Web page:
Like any other professional service that deals with the public,
recruiters continuously struggle with the issue of control. The same
way doctors wrestle with "patient control" and lawyers boast about
"client control," so recruiters agonize over "candidate control."
If you look at recruiting realistically, you'll recognize that you
can no more "control" the actions of another person than you can
control a speeding vehicle that's hydroplaning down the interstate
at 70 miles an hour in a driving rainstorm. That is, the force of
momentum will to a greater or lesser degree affect the direction
your candidate takes, just like it will a 3,000-pound car.
The best you can hope for is that you've selected the right vehicle
for the trip and that your preparation, training and reflexes will
guide you safely towards your destination. Your degree of control,
in other words, is relative to a variety of external factors, the
most important of which is the candidate's true motivation for
Revealing the Source of Discontent
I've found that people experience dissatisfaction with their
employment situation due to one or more of the following reasons:
Personal. The candidate's relationships with those at work are
unfulfilling. Perhaps the peers and/or supervisors are incompatible
with the candidate, or they have different goals. Or maybe there are
vast differences in political, religious, socioeconomic or
educational backgrounds. Or the overall corporate culture seems out
of synch to the candidate, or the "feel" or "look" of the company's
surroundings leaves something to be desired.
Professional. The candidate's ability to achieve career
goals or technical fulfillment is stalled, or unattainable. As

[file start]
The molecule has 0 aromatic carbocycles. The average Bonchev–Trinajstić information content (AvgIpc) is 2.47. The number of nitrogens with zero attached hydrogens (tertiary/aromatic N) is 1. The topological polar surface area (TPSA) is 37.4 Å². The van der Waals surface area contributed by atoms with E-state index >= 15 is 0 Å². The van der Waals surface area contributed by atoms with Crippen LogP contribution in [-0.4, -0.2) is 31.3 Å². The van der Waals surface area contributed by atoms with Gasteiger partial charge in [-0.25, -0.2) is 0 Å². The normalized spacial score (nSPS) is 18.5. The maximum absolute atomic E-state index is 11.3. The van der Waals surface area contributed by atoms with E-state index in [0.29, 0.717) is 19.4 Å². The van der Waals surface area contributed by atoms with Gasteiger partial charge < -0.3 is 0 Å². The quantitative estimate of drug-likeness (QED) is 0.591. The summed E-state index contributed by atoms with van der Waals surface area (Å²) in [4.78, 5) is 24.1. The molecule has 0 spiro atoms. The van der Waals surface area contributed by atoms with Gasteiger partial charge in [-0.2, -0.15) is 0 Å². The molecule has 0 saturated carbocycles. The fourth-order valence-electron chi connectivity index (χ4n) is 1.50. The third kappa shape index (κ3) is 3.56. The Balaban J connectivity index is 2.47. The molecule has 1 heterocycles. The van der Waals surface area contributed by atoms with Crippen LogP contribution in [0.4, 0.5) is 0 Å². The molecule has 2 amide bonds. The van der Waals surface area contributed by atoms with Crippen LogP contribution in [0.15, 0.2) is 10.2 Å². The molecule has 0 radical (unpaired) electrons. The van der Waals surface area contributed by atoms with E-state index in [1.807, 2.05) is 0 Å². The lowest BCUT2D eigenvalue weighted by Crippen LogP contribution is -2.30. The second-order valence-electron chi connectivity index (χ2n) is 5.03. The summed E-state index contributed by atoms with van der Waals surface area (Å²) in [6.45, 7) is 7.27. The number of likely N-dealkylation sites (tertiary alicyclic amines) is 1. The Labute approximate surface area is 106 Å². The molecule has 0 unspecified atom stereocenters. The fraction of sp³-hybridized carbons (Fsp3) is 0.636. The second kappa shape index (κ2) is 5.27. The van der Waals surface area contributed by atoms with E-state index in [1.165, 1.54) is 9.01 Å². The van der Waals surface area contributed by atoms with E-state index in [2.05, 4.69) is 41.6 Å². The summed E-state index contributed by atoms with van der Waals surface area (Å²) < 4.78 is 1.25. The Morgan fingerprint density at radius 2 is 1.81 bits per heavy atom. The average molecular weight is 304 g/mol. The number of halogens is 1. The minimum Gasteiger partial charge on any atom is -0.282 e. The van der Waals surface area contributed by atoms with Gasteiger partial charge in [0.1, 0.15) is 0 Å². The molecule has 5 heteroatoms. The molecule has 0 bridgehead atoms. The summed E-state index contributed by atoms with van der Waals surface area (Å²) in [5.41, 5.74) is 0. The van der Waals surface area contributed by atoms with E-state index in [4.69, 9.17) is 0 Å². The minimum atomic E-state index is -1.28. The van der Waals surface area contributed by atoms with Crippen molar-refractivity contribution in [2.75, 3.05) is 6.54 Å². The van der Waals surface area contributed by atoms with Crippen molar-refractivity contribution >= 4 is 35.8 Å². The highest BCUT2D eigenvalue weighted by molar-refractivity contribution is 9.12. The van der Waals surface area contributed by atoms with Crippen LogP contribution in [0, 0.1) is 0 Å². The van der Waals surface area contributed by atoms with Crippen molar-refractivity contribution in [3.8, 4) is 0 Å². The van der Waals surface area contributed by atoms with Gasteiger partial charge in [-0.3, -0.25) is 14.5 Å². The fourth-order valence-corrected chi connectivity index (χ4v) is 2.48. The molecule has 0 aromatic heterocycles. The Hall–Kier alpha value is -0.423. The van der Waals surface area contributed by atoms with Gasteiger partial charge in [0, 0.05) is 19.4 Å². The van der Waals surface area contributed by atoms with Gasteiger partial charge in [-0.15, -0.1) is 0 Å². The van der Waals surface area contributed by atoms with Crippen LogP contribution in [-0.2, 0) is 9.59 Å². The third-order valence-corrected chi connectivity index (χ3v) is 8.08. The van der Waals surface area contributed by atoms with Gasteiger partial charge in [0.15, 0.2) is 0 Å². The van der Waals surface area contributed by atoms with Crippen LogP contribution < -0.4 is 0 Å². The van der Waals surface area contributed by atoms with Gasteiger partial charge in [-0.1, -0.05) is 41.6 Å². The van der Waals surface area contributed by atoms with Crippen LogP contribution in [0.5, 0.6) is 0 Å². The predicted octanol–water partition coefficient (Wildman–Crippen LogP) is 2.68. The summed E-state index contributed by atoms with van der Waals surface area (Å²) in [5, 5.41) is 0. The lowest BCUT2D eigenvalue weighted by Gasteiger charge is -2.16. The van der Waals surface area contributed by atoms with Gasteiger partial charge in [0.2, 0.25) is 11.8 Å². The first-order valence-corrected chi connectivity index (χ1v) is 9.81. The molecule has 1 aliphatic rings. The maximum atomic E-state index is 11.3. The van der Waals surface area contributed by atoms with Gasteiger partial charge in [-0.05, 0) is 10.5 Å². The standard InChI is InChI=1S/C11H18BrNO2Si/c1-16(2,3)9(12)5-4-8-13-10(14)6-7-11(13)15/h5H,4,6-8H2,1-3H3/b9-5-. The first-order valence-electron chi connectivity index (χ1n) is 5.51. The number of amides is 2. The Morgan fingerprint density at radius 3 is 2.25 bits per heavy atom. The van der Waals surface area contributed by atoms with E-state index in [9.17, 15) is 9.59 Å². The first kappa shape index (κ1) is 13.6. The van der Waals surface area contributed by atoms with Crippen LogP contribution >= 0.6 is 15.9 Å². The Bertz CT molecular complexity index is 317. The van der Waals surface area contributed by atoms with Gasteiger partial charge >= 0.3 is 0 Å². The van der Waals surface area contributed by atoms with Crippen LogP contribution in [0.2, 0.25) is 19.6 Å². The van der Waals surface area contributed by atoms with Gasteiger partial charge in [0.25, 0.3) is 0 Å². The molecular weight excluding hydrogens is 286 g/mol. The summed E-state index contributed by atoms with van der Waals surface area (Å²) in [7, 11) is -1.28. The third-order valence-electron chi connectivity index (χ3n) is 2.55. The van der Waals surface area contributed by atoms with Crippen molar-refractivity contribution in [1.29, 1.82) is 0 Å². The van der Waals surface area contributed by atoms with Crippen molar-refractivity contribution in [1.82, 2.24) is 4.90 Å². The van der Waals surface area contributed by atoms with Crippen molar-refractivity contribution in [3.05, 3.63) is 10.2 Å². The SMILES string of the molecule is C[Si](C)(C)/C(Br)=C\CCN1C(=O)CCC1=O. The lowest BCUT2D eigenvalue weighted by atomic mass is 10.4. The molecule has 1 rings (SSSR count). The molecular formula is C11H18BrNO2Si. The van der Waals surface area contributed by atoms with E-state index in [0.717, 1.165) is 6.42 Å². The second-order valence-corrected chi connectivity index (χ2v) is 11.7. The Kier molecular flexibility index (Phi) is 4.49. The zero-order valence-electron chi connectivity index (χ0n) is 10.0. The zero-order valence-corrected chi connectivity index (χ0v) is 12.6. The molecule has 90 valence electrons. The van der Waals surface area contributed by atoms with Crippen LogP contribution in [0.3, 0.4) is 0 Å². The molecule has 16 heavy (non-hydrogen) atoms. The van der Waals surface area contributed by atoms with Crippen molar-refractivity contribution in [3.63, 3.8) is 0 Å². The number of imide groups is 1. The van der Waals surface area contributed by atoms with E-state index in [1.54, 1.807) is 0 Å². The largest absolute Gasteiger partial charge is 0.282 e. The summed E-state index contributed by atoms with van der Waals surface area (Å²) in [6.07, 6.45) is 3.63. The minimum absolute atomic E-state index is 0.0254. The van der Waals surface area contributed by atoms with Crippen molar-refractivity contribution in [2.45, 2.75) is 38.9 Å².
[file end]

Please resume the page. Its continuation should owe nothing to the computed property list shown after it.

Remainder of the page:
recruiters, it's on the professional aspects of a candidate's
employment equation that we most often (and erroneously) focus our
Situational. The candidate's
dissatisfaction has nothing to do with the personal or professional
aspects of the job; rather, the dissatisfaction is tied to
circumstances. For example, the candidate's commuting distance might
be intolerable, or the air quality or school system in the
candidate's city might have deteriorated; or the candidate's spouse
might have recently accepted a job in a different city.
The point is, there may be a hundred different value-related reasons
behind a candidate's apparent discontent. As recruiters, it's our
job to develop an awareness of the factors that motivate a candidate
to explore his or her options-and to offer viable career solutions.
Unless you've pinpointed the precise
motivation behind a candidate's interest in interviewing for another
position, you'll have no leverage in the job-changing process. And
worst of all-if the candidate has no real motivation for making a
change-you'll find yourself as a mere facilitator in a tire-kicking
exercise, in which your efforts will serve only to satisfy a
candidate whose only interest is to extract a counteroffer.
At which point, you need to ask yourself:
Who's really in control?